- A.N. Other and NHSA Webmaster
- 19th century wars, Biographies and personal histories
- RAN Ships
- None noted.
- June 2005 edition of the Naval Historical Review (all rights reserved)
Captain John Cooke, HMS Bellerophon || Killed at Trafalgar 1805
In a small column of the Sydney Morning Herald on 14-15 May 20051 a plaintive request was noted trying to trace the descendants of Captain John Cooke, commanding HMS Bellerophon at the Battle of Trafalgar. He was a conscientious and unorthodox officer, who made an unusual arrangement on the eve of Trafalgar: With his next-in-command he took turns at the watch – a duty that senior officers seldom bothered with.
ONE OF NELSON’S ‘Band of Brothers’, Captain John Cooke of the Bellerophon2 (74) was amongst one of those favoured by the Commander-in-Chief, together with Vice Admiral Cuthbert Collingwood (who commanded the rearguard of the British Fleet), with an invitation to dinner with Nelson onboard the flagship, HMS Victory (104).
While Bellerophon was leaving her place in the line to close the flagship, her First Lieutenant, William Cumby, spotted a signal flying at the masthead of HMS Mars, the nearest other ship of the line. He called it to Cooke’s attention and they both studied it through their telescopes. Cumby was certain it was signal 370 (‘Enemy is coming out of port’) but Cooke could not be sure, as only the topsails of the Mars were visible over the horizon and the colours were difficult to make out against the sun. Then Mars made her ‘Distant’ signal (which was expressly designed to be seen at extreme long range – a flag, a pendant and a ball, hoisted at different mastheads). It was 370.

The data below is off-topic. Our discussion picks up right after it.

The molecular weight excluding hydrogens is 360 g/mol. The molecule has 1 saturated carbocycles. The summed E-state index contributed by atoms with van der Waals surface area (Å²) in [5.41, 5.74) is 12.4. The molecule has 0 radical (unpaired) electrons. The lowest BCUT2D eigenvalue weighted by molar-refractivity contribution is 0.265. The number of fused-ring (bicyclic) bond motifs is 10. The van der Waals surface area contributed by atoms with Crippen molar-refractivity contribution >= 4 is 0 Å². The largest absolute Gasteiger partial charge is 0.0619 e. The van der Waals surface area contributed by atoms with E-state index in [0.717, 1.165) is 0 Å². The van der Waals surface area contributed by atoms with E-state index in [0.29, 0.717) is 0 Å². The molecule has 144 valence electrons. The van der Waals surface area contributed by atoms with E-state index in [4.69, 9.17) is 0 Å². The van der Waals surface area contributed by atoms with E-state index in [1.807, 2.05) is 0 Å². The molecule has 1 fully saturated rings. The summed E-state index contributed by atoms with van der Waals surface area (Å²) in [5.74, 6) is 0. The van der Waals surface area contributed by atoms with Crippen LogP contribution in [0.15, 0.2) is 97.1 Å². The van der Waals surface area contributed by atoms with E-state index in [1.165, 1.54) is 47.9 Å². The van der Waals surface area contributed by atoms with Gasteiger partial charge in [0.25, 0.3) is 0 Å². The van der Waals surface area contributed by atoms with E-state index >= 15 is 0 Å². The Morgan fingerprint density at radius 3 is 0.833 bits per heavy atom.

Just as the Bellerophon was about to relay the message, Victory signalled her acknowledgement, having made out the signal herself. Another flag from Victory cancelled the dinner, and the next one ordered ‘General Chase, South East’. The roadstead at Cadiz was fifty miles away; the intelligence that the enemy Combined Fleet was leaving port had been passed all that distance in less than two and a half hours from the time the first British frigate had observed it.
Captain Cooke ultimately shared the same fate as Nelson. At nearly the same moment that Nelson was shot, Captain John Cooke himself was hit by a cannon ball. He had just killed a French officer on the Aigle’s quarterdeck and was reloading his pistol when he was struck. His First Lieutenant went to take him below to the surgeon. ‘Let me lie a minute’, said Cooke, and died.
Captain George Duff of the Mars suffered a similar death. When his ship came between the French ships Fougueux and Pluton, their combined broadsides destroyed most of the British ship’s rigging and decapitated her captain. His officers covered the body with the Union Flag until the battle was over.
‘My dear Mamma’ Duff’s son, Norwich, who was a midshipman in the Mars, wrote home the next day, ‘you cannot possibly imagine how unwilling I am to begin this melancholy letter . . .’
Fighting Sail – Time-Life Books 1979
The Wooden Fighting Ship in the Royal Navy AD 1897 – 1860 by E.H.H. Archibold (Blandford Press, London, revised edition 1972)